© Sara Cameron Links | Terms and conditions
Much of this work was originally produced for UNICEF
The Tanzania Violence Against Children Survey (TVACS) was led by a National Multi-Sector Task Force (MSTF), chaired by the Ministry of Community Development, Gender and Children and included members from public and private sectors, including government, and civil society organizations.
The survey showed that rates of physical and sexual violence are high in Tanzania. About 1 in 3 girls and 1 in 7 boys have had at least one experience of sexual violence prior to the age of 18. Over 70 per cent of children have experienced physical violence such as being punched, whipped or kicked and one quarter of all children have been emotionally abused. Commonly, the very institutions and individuals that are supposed to protect children – family, teachers, and police – are the main perpetrators of the violence and abuse.
The programme strategy includes action to prevent and respond to violence against children by the police, health services, schools, justice system and social welfare department. At district level the strategy aims to establish multi-sectoral teams across all these sectors to enable swift response to violations of children and to build trust in a confidential reporting mechanism.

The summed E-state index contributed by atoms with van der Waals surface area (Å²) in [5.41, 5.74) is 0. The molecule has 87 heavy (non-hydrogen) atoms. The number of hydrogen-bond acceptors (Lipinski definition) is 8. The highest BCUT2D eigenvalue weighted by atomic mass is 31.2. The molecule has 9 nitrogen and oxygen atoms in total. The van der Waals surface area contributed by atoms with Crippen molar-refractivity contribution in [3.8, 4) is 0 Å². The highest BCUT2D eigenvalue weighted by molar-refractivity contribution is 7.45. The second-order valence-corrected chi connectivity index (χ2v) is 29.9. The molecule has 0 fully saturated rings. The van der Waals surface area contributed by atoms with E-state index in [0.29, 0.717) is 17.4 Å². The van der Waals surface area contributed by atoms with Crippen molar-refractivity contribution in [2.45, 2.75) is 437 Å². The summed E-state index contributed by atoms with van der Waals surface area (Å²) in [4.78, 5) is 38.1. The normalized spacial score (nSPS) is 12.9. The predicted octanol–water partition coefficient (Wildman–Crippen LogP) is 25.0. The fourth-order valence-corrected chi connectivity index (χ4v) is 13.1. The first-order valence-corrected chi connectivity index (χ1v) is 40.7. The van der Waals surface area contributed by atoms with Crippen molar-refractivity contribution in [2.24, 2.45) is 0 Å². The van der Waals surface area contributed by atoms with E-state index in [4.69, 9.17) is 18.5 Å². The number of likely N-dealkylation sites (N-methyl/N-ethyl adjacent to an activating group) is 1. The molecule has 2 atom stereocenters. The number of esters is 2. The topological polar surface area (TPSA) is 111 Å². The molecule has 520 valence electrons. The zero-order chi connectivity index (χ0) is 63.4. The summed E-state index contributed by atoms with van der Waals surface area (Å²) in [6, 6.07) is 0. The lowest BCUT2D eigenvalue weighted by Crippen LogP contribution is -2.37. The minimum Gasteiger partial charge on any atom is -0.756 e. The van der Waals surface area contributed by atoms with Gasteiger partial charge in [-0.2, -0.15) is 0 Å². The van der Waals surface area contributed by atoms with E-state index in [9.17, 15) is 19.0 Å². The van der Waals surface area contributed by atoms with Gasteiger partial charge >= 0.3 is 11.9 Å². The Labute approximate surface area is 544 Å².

The communication strategy reinforces the programme approach, bringing together initiatives in advocacy, social mobilization and behaviour change communication.
The public awareness action plan addresses the confusion and fear of reporting violence, especially sexual violence, against children. identifying the following causes:
Children are afraid to report sexual/physical violence because they:
Adults are afraid because they
Some of these issues can be addressed by increasing the knowledge and understanding of violence - knowing what abuse is, what the impact is, who and how to report violence. Other issues require changes in attitudes towards violence in the wider society. The communication strategy aims to address both issue. See the presentation.
Children aged 4 – 12, and 13 - 18 years and parents/ caretakers of children aged 4 to 18 years, living in rural and urban environments in Tanzania
Teachers, health workers, police, social workers, lawyers, judges and other professionals who come into contact with children affected by violence. Journalists, editors, parliamentarians, councillors, religious leaders and others who have influence over public opinion.
Increase awareness of the risks of violence
Build confidence in children/parents to speak out and report violence and abuse
Risk factors and barriers:
Focusing on decision makers (parliamentarians, senior civil servants) and others with local and national influence, including teachers, religious leaders, the police and mass media, use multiple communication channels and face-to-face dialogue to convey the key findings of the Violence Against Children survey, the consequences for children and the wider society.
Identify champions and advocates among decision makers and others with influence who will use their position to promote action to protect children from violence
|Out of War|
|Papua New Guinea|